Thinking About the Unthinkable in Ukraine
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"OH thou great All-Russian Sphinx, it is not easy to be thy Oedipus." Thus Ivan Turgeniev apostrophized the Russian peasant. And a sphinx the peasant has been, even since the educated classes of the Russian cities began to take an interest in his welfare. The Slavophiles of the last century saw in the peasant, with his strong village community organization, the mir, and his supposed loyalty to the Tsar and the Orthodox Church, the Russian primitive Christian. The romantic revolutionaries of two generations ago, and the Social Revolutionists who took over many of their ideas, hailed the peasant as the natural communist, who only needed to be freed from the oppression of Tsar and landlord to set an example to the whole world in spontaneous coöperative farming. The Bolsheviks regarded the peasant as a small producer who must be conciliated during the period of active revolution but who ultimately must somehow be fitted into a Marxian collectivist order of things.
Fifteen years of war, revolution, civil war and post-revolutionary reconstruction have demolished some mistaken conceptions about the peasant and revealed him more as a normal human being than as a mysterious idol in a sheepskin coat. The idea of the peasant as a faithful son of "Holy Russia," imbued with heartfelt devotion to Tsar and Church, has been smashed beyond any conceivable reconstruction. Also exploded is the fallacy that the peasants are naturally inclined to communism. They were thorough-going revolutionaries so long as it was a question of sacking the large estates and dividing up the land among themselves. Once this process was completed they became, for the most part, zealous upholders of the rights of individualist private property: and after a decade of mingled economic pressure and economic persuasion by the Soviet authorities, barely two percent of the peasants have been induced to try their fortunes in collective farms.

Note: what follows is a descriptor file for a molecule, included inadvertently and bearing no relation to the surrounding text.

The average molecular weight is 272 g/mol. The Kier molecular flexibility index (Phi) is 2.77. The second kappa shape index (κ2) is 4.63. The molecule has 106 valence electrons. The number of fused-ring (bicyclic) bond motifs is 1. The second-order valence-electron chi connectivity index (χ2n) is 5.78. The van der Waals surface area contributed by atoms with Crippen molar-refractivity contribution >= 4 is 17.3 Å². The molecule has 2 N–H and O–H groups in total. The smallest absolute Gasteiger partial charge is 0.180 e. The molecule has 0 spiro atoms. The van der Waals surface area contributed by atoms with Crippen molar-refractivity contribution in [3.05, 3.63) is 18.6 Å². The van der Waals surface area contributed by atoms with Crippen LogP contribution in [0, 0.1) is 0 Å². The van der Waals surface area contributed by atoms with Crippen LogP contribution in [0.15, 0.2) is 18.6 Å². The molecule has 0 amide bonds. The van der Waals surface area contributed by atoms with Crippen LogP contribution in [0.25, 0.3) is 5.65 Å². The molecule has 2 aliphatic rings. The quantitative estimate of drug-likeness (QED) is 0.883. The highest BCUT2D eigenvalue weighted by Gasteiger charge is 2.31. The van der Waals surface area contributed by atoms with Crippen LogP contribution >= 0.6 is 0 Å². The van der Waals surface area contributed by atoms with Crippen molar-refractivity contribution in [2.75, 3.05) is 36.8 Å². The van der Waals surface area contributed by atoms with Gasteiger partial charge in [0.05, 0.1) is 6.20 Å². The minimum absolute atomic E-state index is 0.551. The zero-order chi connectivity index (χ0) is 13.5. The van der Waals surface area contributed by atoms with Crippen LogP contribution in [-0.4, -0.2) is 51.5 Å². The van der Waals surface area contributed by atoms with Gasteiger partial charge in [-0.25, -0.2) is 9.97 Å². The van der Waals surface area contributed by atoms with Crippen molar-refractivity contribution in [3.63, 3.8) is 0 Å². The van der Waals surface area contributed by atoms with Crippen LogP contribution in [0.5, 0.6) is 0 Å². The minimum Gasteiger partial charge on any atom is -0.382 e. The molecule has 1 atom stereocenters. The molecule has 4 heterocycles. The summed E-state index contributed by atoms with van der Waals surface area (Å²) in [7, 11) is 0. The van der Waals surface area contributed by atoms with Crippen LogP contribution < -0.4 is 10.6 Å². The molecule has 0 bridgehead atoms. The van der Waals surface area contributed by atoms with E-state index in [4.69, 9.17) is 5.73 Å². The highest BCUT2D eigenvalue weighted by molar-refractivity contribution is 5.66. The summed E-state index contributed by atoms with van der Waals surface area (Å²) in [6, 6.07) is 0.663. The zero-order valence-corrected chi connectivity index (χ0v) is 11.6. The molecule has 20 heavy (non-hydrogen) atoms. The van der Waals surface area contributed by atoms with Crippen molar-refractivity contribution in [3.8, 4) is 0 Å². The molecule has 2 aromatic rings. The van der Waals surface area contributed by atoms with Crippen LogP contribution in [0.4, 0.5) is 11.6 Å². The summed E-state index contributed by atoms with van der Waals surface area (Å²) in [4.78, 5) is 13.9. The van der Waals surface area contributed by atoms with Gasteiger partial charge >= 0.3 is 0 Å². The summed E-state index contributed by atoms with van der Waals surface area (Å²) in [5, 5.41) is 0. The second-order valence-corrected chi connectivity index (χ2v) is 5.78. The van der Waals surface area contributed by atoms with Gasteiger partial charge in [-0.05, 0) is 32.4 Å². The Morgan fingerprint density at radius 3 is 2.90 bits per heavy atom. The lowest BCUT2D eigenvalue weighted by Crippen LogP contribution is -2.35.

Russian peasants often say of themselves: "We are a dark people." And the Russian village is dark with the shades of poverty, neglect and technical backwardness. One cannot generalize too sweepingly about such a huge country; some parts enjoy a higher living standard than others. But an idea of the prevalent poverty may be obtained if one considers that the average yearly income of an adult peasant is officially estimated at 217 rubles,[i] that approximately three peasant households in ten have no working cattle, while only about one in five possesses more than one working animal,[ii] and that the countryside as a whole is split up into 25,000,000 little holdings, averaging little more than ten acres. These holdings are obviously too small for profitable extensive farming, and very few Russian peasants are occupied with those forms of farming which can give a high yield from a small area.
The war was a primary factor in changing the psychology of the Russian peasant. Two million Russian soldiers, most of them peasants who had previously seen little outside their native villages, were captured in the great German offensives and worked in Germany as farm laborers or in other capacities. Here they were able to contrast German farming methods and the living standards of the German peasants with their own; and the effect was very marked. In traveling through the Russian villages I have often noticed that the returned war prisoner is the most staunch advocate of new ideas and new practices.
Revolution and civil war also shook the Russian village to its depths. True, the peasant did not take the initiative in formulating the issues of the civil war; he was rather an object to be propagandized and mobilized, conscripted and subjected to requisition by Reds and Whites. Yet this competing propaganda inevitably had some effect on his mind; and there were times when by obeying or resisting a mobilization he gave his crude answer to the political problem as to whether the Whites with their returning landlords or the Communists with their grain levies represented the greater evil.
Now every young peasant who is called up for service in the Red Army gets a Communist course in citizenship along with his military training. How many of these officially inculcated ideas he retains when he goes back to his home and turns again into a peasant is another question. But this army educational work is a factor, along with the rural reading-room and the occasional radio installed in some of the larger villages, tending to make the peasant begin to think about problems which were almost entirely outside his sphere before the Revolution. Another link between the government and the peasants is the Krestyanskaya Gazeta, or Peasants' Gazette, a little paper which appears twice a week and is entirely addressed to a peasant audience. Its circulation fluctuates with the seasons, but has been as high as a million.